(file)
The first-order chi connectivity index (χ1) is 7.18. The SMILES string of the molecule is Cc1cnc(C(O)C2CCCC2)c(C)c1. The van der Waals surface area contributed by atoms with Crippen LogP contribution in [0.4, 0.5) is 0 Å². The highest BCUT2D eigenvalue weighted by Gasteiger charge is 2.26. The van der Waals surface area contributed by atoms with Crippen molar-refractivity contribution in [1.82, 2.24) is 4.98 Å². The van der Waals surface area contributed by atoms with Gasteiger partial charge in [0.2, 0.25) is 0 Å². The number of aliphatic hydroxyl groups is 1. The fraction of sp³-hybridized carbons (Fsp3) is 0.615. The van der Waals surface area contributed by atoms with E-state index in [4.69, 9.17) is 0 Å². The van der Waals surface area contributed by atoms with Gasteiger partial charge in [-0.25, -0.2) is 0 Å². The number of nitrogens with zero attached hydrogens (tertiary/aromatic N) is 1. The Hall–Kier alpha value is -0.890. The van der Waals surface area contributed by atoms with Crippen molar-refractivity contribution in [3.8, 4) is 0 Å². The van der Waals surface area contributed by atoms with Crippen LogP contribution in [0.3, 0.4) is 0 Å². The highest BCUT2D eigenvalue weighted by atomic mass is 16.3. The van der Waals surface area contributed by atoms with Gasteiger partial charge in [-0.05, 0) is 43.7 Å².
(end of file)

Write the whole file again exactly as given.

The first-order chi connectivity index (χ1) is 7.18. The SMILES string of the molecule is Cc1cnc(C(O)C2CCCC2)c(C)c1. The van der Waals surface area contributed by atoms with Crippen LogP contribution in [0.4, 0.5) is 0 Å². The highest BCUT2D eigenvalue weighted by Gasteiger charge is 2.26. The van der Waals surface area contributed by atoms with Crippen molar-refractivity contribution in [1.82, 2.24) is 4.98 Å². The van der Waals surface area contributed by atoms with Gasteiger partial charge in [0.2, 0.25) is 0 Å². The number of aliphatic hydroxyl groups is 1. The fraction of sp³-hybridized carbons (Fsp3) is 0.615. The van der Waals surface area contributed by atoms with E-state index in [4.69, 9.17) is 0 Å². The van der Waals surface area contributed by atoms with Gasteiger partial charge in [-0.25, -0.2) is 0 Å². The number of nitrogens with zero attached hydrogens (tertiary/aromatic N) is 1. The Hall–Kier alpha value is -0.890. The van der Waals surface area contributed by atoms with Crippen molar-refractivity contribution in [3.8, 4) is 0 Å². The van der Waals surface area contributed by atoms with Crippen LogP contribution in [0.3, 0.4) is 0 Å². The highest BCUT2D eigenvalue weighted by atomic mass is 16.3. The van der Waals surface area contributed by atoms with Gasteiger partial charge in [-0.05, 0) is 43.7 Å².